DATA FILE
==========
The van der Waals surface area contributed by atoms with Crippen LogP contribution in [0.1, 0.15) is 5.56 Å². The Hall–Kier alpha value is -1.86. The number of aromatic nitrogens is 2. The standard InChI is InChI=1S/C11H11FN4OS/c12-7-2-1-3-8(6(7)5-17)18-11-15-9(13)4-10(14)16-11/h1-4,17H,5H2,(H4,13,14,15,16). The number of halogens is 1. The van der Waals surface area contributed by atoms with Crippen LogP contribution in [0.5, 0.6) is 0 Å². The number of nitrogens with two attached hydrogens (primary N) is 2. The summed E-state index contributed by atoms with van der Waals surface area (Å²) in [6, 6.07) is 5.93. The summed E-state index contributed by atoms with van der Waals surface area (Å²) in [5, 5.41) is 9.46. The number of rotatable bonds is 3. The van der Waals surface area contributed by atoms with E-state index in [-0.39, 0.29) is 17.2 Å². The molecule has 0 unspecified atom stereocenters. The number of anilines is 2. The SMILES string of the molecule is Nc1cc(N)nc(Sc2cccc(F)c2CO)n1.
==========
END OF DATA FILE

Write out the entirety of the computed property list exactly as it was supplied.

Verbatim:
The van der Waals surface area contributed by atoms with Crippen LogP contribution in [0.1, 0.15) is 5.56 Å². The Hall–Kier alpha value is -1.86. The number of aromatic nitrogens is 2. The standard InChI is InChI=1S/C11H11FN4OS/c12-7-2-1-3-8(6(7)5-17)18-11-15-9(13)4-10(14)16-11/h1-4,17H,5H2,(H4,13,14,15,16). The number of halogens is 1. The van der Waals surface area contributed by atoms with Crippen LogP contribution in [0.5, 0.6) is 0 Å². The number of nitrogens with two attached hydrogens (primary N) is 2. The summed E-state index contributed by atoms with van der Waals surface area (Å²) in [6, 6.07) is 5.93. The summed E-state index contributed by atoms with van der Waals surface area (Å²) in [5, 5.41) is 9.46. The number of rotatable bonds is 3. The van der Waals surface area contributed by atoms with E-state index in [-0.39, 0.29) is 17.2 Å². The molecule has 0 unspecified atom stereocenters. The number of anilines is 2. The SMILES string of the molecule is Nc1cc(N)nc(Sc2cccc(F)c2CO)n1.